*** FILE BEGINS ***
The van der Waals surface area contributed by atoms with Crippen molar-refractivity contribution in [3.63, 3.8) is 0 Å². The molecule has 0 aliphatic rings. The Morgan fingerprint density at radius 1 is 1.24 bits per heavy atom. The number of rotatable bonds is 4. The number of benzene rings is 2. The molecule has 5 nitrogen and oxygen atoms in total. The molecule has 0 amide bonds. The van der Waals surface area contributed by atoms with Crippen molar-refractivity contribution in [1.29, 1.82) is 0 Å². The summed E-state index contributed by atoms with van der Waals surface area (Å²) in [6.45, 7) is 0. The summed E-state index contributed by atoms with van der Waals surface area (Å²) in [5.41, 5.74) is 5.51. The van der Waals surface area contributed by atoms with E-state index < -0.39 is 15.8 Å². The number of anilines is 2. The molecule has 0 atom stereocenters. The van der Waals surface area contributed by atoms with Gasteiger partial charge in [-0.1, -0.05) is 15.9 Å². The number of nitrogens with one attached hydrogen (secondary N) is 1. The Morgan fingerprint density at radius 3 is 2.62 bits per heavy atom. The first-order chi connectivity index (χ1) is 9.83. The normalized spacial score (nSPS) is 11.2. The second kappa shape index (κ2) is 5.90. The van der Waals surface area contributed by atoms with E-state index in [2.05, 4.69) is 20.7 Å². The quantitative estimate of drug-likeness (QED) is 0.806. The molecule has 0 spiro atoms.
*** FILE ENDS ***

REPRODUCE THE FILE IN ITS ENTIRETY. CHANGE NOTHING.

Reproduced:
The van der Waals surface area contributed by atoms with Crippen molar-refractivity contribution in [3.63, 3.8) is 0 Å². The molecule has 0 aliphatic rings. The Morgan fingerprint density at radius 1 is 1.24 bits per heavy atom. The number of rotatable bonds is 4. The number of benzene rings is 2. The molecule has 5 nitrogen and oxygen atoms in total. The molecule has 0 amide bonds. The van der Waals surface area contributed by atoms with Crippen molar-refractivity contribution in [1.29, 1.82) is 0 Å². The summed E-state index contributed by atoms with van der Waals surface area (Å²) in [6.45, 7) is 0. The summed E-state index contributed by atoms with van der Waals surface area (Å²) in [5.41, 5.74) is 5.51. The van der Waals surface area contributed by atoms with E-state index < -0.39 is 15.8 Å². The number of anilines is 2. The molecule has 0 atom stereocenters. The van der Waals surface area contributed by atoms with Gasteiger partial charge in [-0.1, -0.05) is 15.9 Å². The number of nitrogens with one attached hydrogen (secondary N) is 1. The Morgan fingerprint density at radius 3 is 2.62 bits per heavy atom. The first-order chi connectivity index (χ1) is 9.83. The normalized spacial score (nSPS) is 11.2. The second kappa shape index (κ2) is 5.90. The van der Waals surface area contributed by atoms with E-state index in [2.05, 4.69) is 20.7 Å². The quantitative estimate of drug-likeness (QED) is 0.806. The molecule has 0 spiro atoms.